Though Earth’s iron-rich core is subjected to a dizzying temperature in excess of 5,427° C ( 9,800° F), it stays solid. This has always been a mystery for geologists and geophysicists but a novel research might have finally settled the debate. According to Swedish physicists from the KTH Royal Institute of Technology, the iron inside the core stays crystallized because “it exhibits a pattern of atomic diffusion.”
The full picture
You might be wondering how we know Earth’s core is solid in the first place. Well, some clever people realized a long time ago that they could use acoustic physics to infer properties of objects obscured by 6,353 kilometers of crust, mantle, and outer core. In a fluid, such as a gas or liquid, you can get shear waves when a pressure wave hits a surface. While a pressure wave’s wobble is always in the same direction, a shear wave is like a wave on a string (it’s at a right angle with the wave’s direction of propagation). When waves created by earthquakes hit the liquid outer core then travel through the inner core, scientists record an extra wave going off at right angles which can only be explained be a shear wave. The only explanation is that core must be solid.
This solid inner core which is nearly the size of the moon is mostly made of crystallized iron. Being a metal, iron’s atomic crystal structure is packed at room temperature and pressure in a body-centered cubic (BCC) phase — an architecture with eight corner points and a center point. At extremely high pressures, the crystalline structure transforms into 12-point hexagonal forms known as a close packed (HCP) phase. Seeing how Earth’s core is subjected to pressures 3.5 million times higher than atmospheric pressure, never mind temperatures more than 5,000 degrees K higher, it would be sensible to assume an HCP, liquid phase. But evidence points otherwise.
Using a supercomputer,, a researcher in the , and colleagues, explained for the first time what’s going on. In short, characteristics of BCC iron once thought to render it unstable at high pressure actually cause the opposite effect — it makes the BCC crystalline phase even more stable.
“Under conditions in Earth’s core, BCC iron exhibits a pattern of atomic diffusion never before observed,” Belonoshko says.
“It appears that the experimental data confirming the stability of BCC iron in the Core were in front of us – we just did not know what that really meant,” he added, alluding to observations collected three years ago at Livermore Lawrence National Laboratory in California.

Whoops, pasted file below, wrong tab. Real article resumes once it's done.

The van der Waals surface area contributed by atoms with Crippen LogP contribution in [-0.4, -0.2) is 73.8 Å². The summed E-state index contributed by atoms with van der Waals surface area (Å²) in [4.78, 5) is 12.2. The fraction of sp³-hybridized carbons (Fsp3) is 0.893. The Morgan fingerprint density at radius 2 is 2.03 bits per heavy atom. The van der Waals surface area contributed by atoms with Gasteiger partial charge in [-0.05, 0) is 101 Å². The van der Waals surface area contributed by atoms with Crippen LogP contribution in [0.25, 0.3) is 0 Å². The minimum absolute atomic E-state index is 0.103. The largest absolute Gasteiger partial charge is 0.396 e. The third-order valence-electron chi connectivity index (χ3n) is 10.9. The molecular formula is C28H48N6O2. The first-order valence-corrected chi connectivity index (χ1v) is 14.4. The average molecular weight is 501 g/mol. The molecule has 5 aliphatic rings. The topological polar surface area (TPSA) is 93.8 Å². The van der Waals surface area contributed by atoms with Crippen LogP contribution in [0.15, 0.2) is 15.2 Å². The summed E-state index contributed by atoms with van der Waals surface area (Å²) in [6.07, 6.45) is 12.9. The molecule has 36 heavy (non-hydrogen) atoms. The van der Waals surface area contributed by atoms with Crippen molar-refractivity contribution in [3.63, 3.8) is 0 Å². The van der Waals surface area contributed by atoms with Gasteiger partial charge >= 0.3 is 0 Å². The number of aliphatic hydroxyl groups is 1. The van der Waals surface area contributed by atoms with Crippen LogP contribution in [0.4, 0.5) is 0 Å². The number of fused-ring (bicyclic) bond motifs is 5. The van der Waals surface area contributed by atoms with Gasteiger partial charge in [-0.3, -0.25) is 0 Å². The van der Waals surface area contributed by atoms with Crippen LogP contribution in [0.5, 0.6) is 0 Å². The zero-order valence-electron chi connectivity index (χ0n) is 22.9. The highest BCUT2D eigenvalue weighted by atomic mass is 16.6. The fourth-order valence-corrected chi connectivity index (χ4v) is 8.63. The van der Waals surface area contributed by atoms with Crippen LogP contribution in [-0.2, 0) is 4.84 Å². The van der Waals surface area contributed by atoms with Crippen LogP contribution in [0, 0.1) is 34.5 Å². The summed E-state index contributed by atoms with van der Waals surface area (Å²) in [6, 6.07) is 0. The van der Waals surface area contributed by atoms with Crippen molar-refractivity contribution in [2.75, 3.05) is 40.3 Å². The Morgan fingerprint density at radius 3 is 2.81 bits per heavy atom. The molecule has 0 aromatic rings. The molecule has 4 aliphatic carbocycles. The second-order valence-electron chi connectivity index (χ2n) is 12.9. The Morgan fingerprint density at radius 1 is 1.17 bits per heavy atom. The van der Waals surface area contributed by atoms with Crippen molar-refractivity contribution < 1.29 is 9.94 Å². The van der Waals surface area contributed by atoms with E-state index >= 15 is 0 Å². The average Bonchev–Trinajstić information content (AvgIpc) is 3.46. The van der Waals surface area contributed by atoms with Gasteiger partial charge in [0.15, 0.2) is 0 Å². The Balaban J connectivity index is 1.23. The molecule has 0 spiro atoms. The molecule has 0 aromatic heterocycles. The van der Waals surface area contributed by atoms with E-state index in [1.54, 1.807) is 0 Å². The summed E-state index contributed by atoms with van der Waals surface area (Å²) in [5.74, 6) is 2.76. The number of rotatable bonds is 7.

At high pressure but low temperature, the BCC phase is unstable as the crystalline planes slide out of the cubic structure. However, analysis of the computational samples suggests at that at high temperatures, these structures stabilize much like cards in a deck.
“The sliding of these planes is a bit like shuffling a deck of cards,” says Belonoshko. “Even though the cards are put in different positions, the deck is still a deck. Likewise, the BCC iron retains its cubic structure. The BCC phase goes by the motto: ‘What does not kill me makes me stronger.’ The instability kills the BCC phase at low temperature, but makes the BCC phase stable at high temperature.”
The data also revealed the most accurate composition of the inner core to date: 96 percent iron, the rest nickel and possibly light elements.
Belonoshko also said that the shuffling or diffusion of atoms can also explain another inner core mystery: why seismic waves travel faster between the Earth’s poles than through the equator. In an anisotropic material, its properties change with direction along the object. Like a grain of wood, Earth’s inner core also has a texture that changes with direction, being anisotropic.
“The unique features of the Fe BCC phase, such as high-temperature self-diffusion even in a pure solid iron, might be responsible for the formation of large-scale anisotropic structures needed to explain the Earth inner core anisotropy,” he says. “The diffusion allows easy texturing of iron in response to any stress.”
Findings appeared in the journal Nature Geosciences. Check the video below for a visual explanation of what’s going on inside our planet’s core.